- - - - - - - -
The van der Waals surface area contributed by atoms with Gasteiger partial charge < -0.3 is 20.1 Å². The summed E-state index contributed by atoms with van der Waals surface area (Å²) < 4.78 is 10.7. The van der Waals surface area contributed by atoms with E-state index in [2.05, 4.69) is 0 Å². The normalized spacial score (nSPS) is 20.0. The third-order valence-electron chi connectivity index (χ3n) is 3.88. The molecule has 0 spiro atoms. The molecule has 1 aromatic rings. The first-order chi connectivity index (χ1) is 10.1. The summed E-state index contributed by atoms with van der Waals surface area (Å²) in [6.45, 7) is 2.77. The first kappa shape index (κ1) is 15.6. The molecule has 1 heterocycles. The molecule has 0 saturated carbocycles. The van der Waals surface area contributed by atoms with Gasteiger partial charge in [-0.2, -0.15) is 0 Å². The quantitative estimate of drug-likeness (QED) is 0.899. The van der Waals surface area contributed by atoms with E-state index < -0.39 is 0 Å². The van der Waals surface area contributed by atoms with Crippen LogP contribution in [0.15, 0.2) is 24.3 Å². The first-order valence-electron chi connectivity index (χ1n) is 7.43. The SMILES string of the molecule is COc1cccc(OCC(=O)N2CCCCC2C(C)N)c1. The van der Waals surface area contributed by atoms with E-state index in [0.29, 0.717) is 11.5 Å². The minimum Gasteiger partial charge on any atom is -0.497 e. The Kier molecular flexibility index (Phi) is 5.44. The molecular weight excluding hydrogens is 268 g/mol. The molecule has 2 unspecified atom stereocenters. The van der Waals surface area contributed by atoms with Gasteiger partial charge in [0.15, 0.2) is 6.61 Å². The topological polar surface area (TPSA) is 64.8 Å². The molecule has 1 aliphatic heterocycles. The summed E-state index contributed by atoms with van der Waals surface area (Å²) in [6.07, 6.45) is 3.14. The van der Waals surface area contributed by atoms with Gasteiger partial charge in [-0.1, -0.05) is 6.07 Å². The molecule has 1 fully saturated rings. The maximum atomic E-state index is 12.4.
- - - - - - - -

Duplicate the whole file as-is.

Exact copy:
The van der Waals surface area contributed by atoms with Gasteiger partial charge < -0.3 is 20.1 Å². The summed E-state index contributed by atoms with van der Waals surface area (Å²) < 4.78 is 10.7. The van der Waals surface area contributed by atoms with E-state index in [2.05, 4.69) is 0 Å². The normalized spacial score (nSPS) is 20.0. The third-order valence-electron chi connectivity index (χ3n) is 3.88. The molecule has 0 spiro atoms. The molecule has 1 aromatic rings. The first-order chi connectivity index (χ1) is 10.1. The summed E-state index contributed by atoms with van der Waals surface area (Å²) in [6.45, 7) is 2.77. The first kappa shape index (κ1) is 15.6. The molecule has 1 heterocycles. The molecule has 0 saturated carbocycles. The van der Waals surface area contributed by atoms with Gasteiger partial charge in [-0.2, -0.15) is 0 Å². The quantitative estimate of drug-likeness (QED) is 0.899. The van der Waals surface area contributed by atoms with E-state index < -0.39 is 0 Å². The van der Waals surface area contributed by atoms with Crippen LogP contribution in [0.15, 0.2) is 24.3 Å². The first-order valence-electron chi connectivity index (χ1n) is 7.43. The SMILES string of the molecule is COc1cccc(OCC(=O)N2CCCCC2C(C)N)c1. The van der Waals surface area contributed by atoms with E-state index in [0.29, 0.717) is 11.5 Å². The minimum Gasteiger partial charge on any atom is -0.497 e. The Kier molecular flexibility index (Phi) is 5.44. The molecular weight excluding hydrogens is 268 g/mol. The molecule has 2 unspecified atom stereocenters. The van der Waals surface area contributed by atoms with Gasteiger partial charge in [0.15, 0.2) is 6.61 Å². The topological polar surface area (TPSA) is 64.8 Å². The molecule has 1 aliphatic heterocycles. The summed E-state index contributed by atoms with van der Waals surface area (Å²) in [6.07, 6.45) is 3.14. The van der Waals surface area contributed by atoms with Gasteiger partial charge in [-0.1, -0.05) is 6.07 Å². The molecule has 1 fully saturated rings. The maximum atomic E-state index is 12.4.